IL-1β supernatant concentrations were determined in cell media using enzyme-linked immunosorbent assays (ELISA, Quantikine R&D Systems, Europe Ltd., Lancashire, UK) according to manufacturer instructions. Concentrations were estimated at the end of hypoxia-reoxygenation. The sensitivity for IL-1β was 10 pg mL−1. The inter-and intra-assay precisions for IL-1β for the range of values obtained in this study are 4.1-8.4% and 2.8-5.4%, respectively.


The Sigma Stat 2.0 for windows (SPSS, Inc., Chicago, IL, USA) software package was used for all statistical analysis. Percent intensity of fluorescence compared to time 0 was calculated for neutrophil adhesion molecule expression. Absolute values (MCF or IL-1β concentrations) were compared in endothelial studies. Data obtained were normally distributed and analysed using two-way ANOVA (neutrophil studies) and unpaired t-test (endothelial cell studies). P < 0.05 was considered significant. Data is presented as mean ± SD.


CD11b and CD18

Exposure to 60-min hypoxia increased neutrophil CD11b expression compared to normoxia (170 ± 46% vs. 91 ± 27%, P = 0.001) (percent intensity of fluorescence compared to time 0) (n = 8) (Fig. 1a). Following hypoxia (60 min) the magnitude of increase in neutrophil CD11b expression was less in those treated with aprotinin [(129 ± 40% vs. 170 ± 46%) (P = 0.04)] (percent intensity of fluorescence compared to time 0) (n = 8) (Fig. 1a). CD18 expression did not change in response to hypoxia or hypoxia-reoxygenation (Fig. 1b).

Figure 1
Figure 1:
The effects of aprotinin (1600 KIU mL−1) on isolated human neutrophil (a) CD11b and (b) CD18 expression in response to hypoxia-reoxygenation (HR). Data (n = 8) are expressed as the mean (SD) (percent intensity of fluorescence compared to time 0). Data were normally distributed and analysed using two-way ANOVA. *P < 0.05 in control (HR) compared to normoxia cells. †P < 0.05 in aprotinin compared to time-matched control cells. T0: prior to hypoxic stimulus; T1: at end of hypoxic period (60 min) prior to reoxygenation; T2: immediately on reoxygenation; T3: following 15 min of reoxygenation. Achievement of relative hypoxia (PO2 69.9 ± 2.6 mmHg) in neutrophil study arm represents a study limitation.


Hypoxia-reoxygenation increased HUVEC ICAM-1 expression compared to normoxia (155 ± 3.7 vs. 43 ± 21 MCF, P = 0.0003) (n = 4) (Fig. 2). ICAM-1 expression was less in aprotinin pretreatment cells compared to control (116 ± 0.7 vs. 155 ± 3.3 MCF, P = 0.001) (n = 3) (Fig. 2).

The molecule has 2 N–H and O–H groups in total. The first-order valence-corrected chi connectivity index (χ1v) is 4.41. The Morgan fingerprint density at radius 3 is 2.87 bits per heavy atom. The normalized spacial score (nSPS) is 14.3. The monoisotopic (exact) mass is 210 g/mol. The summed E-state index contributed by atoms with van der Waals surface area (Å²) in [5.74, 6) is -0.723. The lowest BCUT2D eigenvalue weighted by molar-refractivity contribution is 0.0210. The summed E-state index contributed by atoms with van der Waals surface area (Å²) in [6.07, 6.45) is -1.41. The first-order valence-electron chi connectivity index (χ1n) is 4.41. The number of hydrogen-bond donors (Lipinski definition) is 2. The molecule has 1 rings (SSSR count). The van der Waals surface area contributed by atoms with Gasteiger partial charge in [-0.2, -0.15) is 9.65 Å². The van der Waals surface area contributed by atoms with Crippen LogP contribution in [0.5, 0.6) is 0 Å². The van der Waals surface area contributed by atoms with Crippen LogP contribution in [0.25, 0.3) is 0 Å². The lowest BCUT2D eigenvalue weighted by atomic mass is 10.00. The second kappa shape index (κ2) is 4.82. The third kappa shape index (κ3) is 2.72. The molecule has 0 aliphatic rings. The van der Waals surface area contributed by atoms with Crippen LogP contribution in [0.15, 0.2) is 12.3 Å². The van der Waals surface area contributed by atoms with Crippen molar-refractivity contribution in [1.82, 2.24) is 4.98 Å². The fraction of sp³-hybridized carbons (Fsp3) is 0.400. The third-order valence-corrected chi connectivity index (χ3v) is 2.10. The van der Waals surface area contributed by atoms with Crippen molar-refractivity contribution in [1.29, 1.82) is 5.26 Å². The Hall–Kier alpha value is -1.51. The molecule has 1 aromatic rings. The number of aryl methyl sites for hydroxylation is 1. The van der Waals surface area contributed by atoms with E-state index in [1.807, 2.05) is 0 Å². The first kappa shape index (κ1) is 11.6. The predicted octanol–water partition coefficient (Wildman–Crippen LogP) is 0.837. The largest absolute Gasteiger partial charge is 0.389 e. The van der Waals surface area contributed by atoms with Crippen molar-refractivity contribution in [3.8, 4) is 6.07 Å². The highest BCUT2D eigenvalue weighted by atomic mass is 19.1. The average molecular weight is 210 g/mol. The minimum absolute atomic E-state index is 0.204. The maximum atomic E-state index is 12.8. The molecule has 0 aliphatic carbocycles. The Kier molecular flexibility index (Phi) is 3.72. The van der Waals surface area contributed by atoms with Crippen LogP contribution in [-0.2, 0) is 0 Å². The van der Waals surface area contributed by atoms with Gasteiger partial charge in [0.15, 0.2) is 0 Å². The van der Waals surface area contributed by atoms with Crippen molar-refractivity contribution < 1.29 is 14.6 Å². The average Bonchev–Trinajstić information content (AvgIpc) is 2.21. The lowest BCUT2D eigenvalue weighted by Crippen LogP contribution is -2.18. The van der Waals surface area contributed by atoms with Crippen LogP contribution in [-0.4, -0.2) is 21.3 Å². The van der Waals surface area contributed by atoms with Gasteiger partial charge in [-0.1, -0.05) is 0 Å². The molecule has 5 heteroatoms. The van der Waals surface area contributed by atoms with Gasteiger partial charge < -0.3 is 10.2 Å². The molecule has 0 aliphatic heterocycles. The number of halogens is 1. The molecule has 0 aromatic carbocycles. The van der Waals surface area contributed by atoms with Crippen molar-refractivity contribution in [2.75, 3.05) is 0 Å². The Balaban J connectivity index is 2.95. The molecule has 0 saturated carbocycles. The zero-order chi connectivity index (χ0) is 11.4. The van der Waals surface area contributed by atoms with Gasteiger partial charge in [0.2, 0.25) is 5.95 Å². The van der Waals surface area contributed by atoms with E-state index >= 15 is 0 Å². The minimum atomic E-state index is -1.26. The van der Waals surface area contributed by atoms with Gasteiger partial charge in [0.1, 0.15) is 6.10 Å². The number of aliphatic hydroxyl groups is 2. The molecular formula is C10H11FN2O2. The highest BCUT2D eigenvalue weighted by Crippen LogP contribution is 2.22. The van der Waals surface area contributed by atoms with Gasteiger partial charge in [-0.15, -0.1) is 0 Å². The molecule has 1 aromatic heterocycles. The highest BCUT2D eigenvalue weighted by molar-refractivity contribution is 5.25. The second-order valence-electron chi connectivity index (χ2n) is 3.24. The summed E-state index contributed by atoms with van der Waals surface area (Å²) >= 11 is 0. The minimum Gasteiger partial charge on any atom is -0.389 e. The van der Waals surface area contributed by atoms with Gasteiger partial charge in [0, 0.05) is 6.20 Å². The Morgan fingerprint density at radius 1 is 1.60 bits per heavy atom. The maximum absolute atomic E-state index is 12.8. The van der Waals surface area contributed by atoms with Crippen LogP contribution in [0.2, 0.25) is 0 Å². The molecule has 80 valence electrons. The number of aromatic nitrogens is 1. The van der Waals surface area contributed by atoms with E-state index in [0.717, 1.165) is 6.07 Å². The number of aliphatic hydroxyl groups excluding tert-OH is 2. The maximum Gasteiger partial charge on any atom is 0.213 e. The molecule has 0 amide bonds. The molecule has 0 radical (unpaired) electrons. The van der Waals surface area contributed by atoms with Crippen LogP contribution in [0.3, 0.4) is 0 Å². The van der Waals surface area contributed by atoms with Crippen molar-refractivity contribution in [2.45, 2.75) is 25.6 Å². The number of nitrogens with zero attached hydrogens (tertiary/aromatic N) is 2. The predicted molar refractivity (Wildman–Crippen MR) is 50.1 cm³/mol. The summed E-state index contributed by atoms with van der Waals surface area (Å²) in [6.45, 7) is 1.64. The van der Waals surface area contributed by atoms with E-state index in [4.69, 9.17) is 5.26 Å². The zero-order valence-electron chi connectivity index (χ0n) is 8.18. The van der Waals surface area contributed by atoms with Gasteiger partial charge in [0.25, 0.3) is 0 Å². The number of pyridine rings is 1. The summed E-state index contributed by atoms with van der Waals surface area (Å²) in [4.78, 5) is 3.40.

Figure 2
Figure 2:
The effects of aprotinin (1600 KIU mL−1) on HUVECs ICAM-1 expression in response to hypoxia-reoxygenation (HR). Data (n = 3) are expressed as the mean (SD) (MCF). Data were normally distributed and analysed using unpaired t-test. *P < 0.05 control compared to normoxia cells. †P < 0.05 in aprotinin treated compared to control cells.


Hypoxia-reoxygenation increased IL-1β endothelial supernatant concentrations compared to normoxia (3.4 ± 0.4 vs. 2.6 ± 0.2, P = 0.02) (n = 3) (Fig. 3). IL-1β endothelial supernatant concentrations were less in aprotinin pretreatment cells compared to control (2.6 ± 0.1 vs. 3.4 ± 0.3, P = 0.01) (n = 3) (Fig. 3).

Figure 3
Figure 3:
The effects of aprotinin (1600 KIU mL−1) on IL-1β endothelial supernatant concentrations in response to hypoxia-reoxygenation (HR). Data (n = 3) are expressed as the mean (SD). Data were normally distributed and analysed using unpaired t-test. *P < 0.05 control compared to normoxia cells. †P < 0.05 in aprotinin treated compared to control cells.


Aprotinin (1600 KIU mL−1) diminishes the increase in CD11b expression in isolated human neutrophils and ICAM-1 expression on HUVECs in response hypoxia-reoxygenation. It also diminishes the increase of endothelial IL-1β concentrations in response to hypoxia-reoxygenation.

Our in vitro models of hypoxia-reoxygenation resulted in increased expression of neutrophil CD11b and endothelial cell ICAM-1 adhesion molecules. This is consistent with the findings of Scannell and colleagues (neutrophil CD11b) [14] and Mataki and colleagues (endothelial cell ICAM-1) [15]. Contrary to the reports of Scannell and colleagues [14] our model of neutrophil hypoxia-reoxygenation did not result in increased neutrophil CD18 expression. This may due to relative hypoxia (PO2 69.9 ± 2.6 mmHg) in this study compared to that of Scannell and colleagues [14]. In this study, aprotinin diminished the increase in neutrophil and endothelial cell adhesion molecule expression in response to in vitro hypoxia-reoxygenation. Aprotinin also diminished the increase in endothelial IL-1β concentrations in response to hypoxia-reoxygenation. Endothelial cell response to hypoxia-reoxygenation is mediated in part by IL-1β [16]. The ability of IL-Ra to decrease ischaemic cerebral injury in vivo[21] is probably in part, the result of both attenuated cerebral vascular endothelial activation via IL-1β produced by perivascular astrocytes and decreased neutrophil infiltration into the brain. Previously, therapies that targeted endothelial IL-1R1 or production/release of IL-1β by the glial cell compartment have been suggested as strategies to target post-ischaemic brain inflammation and secondary brain injury [22].